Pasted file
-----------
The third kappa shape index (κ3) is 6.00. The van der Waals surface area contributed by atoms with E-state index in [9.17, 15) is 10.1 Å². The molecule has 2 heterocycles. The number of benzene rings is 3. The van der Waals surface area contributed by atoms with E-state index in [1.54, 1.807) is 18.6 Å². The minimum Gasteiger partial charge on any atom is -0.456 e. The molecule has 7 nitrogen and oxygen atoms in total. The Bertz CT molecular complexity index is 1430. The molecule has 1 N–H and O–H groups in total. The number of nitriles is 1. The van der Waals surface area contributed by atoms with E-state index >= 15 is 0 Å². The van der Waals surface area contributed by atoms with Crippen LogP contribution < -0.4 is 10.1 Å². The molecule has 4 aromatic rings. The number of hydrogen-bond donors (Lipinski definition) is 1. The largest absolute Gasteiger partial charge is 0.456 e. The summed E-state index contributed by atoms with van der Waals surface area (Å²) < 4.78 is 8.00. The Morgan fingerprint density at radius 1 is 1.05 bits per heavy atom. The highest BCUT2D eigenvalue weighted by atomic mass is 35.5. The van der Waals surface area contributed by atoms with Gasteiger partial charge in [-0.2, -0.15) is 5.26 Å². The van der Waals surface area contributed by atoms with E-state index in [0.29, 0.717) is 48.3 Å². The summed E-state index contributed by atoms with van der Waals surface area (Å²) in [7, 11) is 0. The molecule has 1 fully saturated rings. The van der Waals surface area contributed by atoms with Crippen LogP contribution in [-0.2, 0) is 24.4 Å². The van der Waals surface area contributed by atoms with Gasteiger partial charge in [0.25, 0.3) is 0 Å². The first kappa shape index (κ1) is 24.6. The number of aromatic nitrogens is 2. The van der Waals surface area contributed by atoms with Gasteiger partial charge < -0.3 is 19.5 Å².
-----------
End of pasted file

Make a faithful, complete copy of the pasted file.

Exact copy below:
The third kappa shape index (κ3) is 6.00. The van der Waals surface area contributed by atoms with E-state index in [9.17, 15) is 10.1 Å². The molecule has 2 heterocycles. The number of benzene rings is 3. The van der Waals surface area contributed by atoms with E-state index in [1.54, 1.807) is 18.6 Å². The minimum Gasteiger partial charge on any atom is -0.456 e. The molecule has 7 nitrogen and oxygen atoms in total. The Bertz CT molecular complexity index is 1430. The molecule has 1 N–H and O–H groups in total. The number of nitriles is 1. The van der Waals surface area contributed by atoms with E-state index >= 15 is 0 Å². The van der Waals surface area contributed by atoms with Crippen LogP contribution < -0.4 is 10.1 Å². The molecule has 4 aromatic rings. The number of hydrogen-bond donors (Lipinski definition) is 1. The largest absolute Gasteiger partial charge is 0.456 e. The summed E-state index contributed by atoms with van der Waals surface area (Å²) < 4.78 is 8.00. The Morgan fingerprint density at radius 1 is 1.05 bits per heavy atom. The highest BCUT2D eigenvalue weighted by atomic mass is 35.5. The van der Waals surface area contributed by atoms with Gasteiger partial charge in [-0.2, -0.15) is 5.26 Å². The van der Waals surface area contributed by atoms with E-state index in [0.29, 0.717) is 48.3 Å². The summed E-state index contributed by atoms with van der Waals surface area (Å²) in [7, 11) is 0. The molecule has 1 fully saturated rings. The van der Waals surface area contributed by atoms with Crippen LogP contribution in [-0.2, 0) is 24.4 Å². The van der Waals surface area contributed by atoms with Gasteiger partial charge in [0.25, 0.3) is 0 Å². The first kappa shape index (κ1) is 24.6. The number of aromatic nitrogens is 2. The van der Waals surface area contributed by atoms with Gasteiger partial charge < -0.3 is 19.5 Å².